One of the great things of React is that HTML and JS are combined for each component. Trying to separate them again via templates makes no sense to me.
I’ve noticed there are some very smart people in this thread. I hope we can channel some of their energy here:
I’m not sure why everyone in this thread isn’t seeing that something is being done about all these Blaze-related problems right now. You guys just blurting things out without reading what everyone else is writing? Whats the point in that.
…I’m working on making this transition 100% seamless, and it’s looking very good. I’m currently working my way backwards by making React feel more Blaze-like, and then back to completing Sideburns to render Blaze 1.
Here’s the thread you guys should be following:
And the package you should be trying today with React:
you can try the demo app with 3 commands:
git clone https://github.com/ultimatejs/tracker-react-todos-example.git
I guess I’d be less inclined to “blurt things out” if your efforts were officially supported / going to be adopted by the MDG. (Although I see @sashko did like your post!)
yea, well this is how you do it. MDG is very conservative. We gotta show them exactly what we want here. They have integrated plenty of community things into core. Hell, they hired the guy who made the phonegap stuff.
MDG had no choice to but address this situation, and in so doing they knew they would open themselves up to criticism. I’ve seen a few excuses for the policy change, but all seem contrived.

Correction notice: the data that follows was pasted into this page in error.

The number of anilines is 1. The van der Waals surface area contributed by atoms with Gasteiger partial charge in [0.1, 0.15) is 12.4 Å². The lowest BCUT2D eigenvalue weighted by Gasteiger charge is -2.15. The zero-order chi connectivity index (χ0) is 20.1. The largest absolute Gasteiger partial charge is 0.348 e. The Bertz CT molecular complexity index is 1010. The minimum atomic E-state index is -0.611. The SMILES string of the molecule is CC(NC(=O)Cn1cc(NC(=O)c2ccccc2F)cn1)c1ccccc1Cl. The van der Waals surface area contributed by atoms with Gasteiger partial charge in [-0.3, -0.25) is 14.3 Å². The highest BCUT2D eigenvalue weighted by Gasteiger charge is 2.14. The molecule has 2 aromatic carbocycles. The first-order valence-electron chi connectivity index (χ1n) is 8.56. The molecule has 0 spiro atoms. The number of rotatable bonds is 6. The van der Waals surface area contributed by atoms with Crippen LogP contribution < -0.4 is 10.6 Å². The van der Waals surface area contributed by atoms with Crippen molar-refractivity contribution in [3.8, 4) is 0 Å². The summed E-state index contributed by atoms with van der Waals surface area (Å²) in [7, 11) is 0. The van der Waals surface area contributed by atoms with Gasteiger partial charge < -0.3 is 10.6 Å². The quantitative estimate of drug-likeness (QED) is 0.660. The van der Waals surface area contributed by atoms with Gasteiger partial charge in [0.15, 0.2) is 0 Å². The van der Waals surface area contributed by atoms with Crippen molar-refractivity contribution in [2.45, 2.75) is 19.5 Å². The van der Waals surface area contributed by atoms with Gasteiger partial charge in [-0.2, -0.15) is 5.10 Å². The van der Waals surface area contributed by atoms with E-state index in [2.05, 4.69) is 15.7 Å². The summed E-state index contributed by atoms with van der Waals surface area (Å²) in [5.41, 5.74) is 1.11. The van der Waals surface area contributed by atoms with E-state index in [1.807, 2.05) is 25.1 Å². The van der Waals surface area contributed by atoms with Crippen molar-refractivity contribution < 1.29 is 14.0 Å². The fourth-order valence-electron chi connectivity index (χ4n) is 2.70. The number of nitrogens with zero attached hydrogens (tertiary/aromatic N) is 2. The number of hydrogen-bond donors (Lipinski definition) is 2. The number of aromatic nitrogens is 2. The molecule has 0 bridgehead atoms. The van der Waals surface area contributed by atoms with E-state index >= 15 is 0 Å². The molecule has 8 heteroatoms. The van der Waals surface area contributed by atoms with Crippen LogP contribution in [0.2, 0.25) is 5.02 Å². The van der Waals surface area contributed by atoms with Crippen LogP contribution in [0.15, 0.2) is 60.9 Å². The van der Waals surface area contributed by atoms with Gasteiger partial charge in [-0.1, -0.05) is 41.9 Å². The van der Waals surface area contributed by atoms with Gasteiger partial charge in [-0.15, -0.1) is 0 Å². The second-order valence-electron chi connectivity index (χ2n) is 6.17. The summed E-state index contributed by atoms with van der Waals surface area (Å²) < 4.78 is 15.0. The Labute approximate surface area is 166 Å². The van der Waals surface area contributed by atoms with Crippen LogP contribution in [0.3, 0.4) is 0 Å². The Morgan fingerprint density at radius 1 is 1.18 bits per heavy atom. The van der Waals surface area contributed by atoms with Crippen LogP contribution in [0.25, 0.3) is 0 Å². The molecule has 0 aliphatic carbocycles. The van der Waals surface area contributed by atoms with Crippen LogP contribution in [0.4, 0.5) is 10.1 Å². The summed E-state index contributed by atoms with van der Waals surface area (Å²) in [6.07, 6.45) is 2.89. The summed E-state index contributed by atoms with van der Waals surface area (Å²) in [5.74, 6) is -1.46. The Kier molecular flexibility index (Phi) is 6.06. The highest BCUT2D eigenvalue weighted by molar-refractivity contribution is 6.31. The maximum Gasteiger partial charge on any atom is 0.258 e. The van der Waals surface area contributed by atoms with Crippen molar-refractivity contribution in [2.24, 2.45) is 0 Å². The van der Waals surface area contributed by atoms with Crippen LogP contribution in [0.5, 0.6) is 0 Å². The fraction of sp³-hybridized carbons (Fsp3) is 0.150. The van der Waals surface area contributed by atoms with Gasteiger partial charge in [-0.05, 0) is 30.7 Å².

MDG will not publicly state the reason they are abandoning Blaze, but it’s obvious. MDG is a business with investors, they have a fiduciary duty make a profit. Their publicly stated revenue source is Galaxy. In order to expand the Galaxy user base they must make Meteor appeal to as many potential Galaxy users as possible. What better way to do this than to adopt the most popular JS front end frameworks of the day?
Expect more of the same. Expect more front end replacements as new popular frameworks come online. Expect data storage replacements too. Meteor will do a 180, and instead of being an opinionated framework, it will become a un-opinionated framework – with the goal of appealing to as many as possible – which of course MDG hopes will broaden Galaxy’s user base.
Be thankful really. MDG is going to accommodate us with a Blaze overlay in the mid-term. It could have be worse everyone. They could have said ‘No’ to any transitional bridge to React.
Say goodbye to the Meteor of old, this is just the beginning.
And they hired the Angular guy too!
Ultra mega props to you for your work. I’m elbow deep in stuff right at the moment. I can appreciate all the effort and passion.
I believe your work, and all the Webpack effort too, is the future for Meteor, and in a much bigger way than anything before.
I don’t think MDG really knows what they’re gonna do. I think they’re backlogged and they still haven’t even started this. They were under pressure by us due to the last Blaze thread, and knew they had to say something. So the CEO gave his best guess on what the way forward look like. I’d say their decision here is still likely very much in the air. Hopefully–given all the tools will exist to make Blaze 1 render with React–they will rethink their supposed “decision.”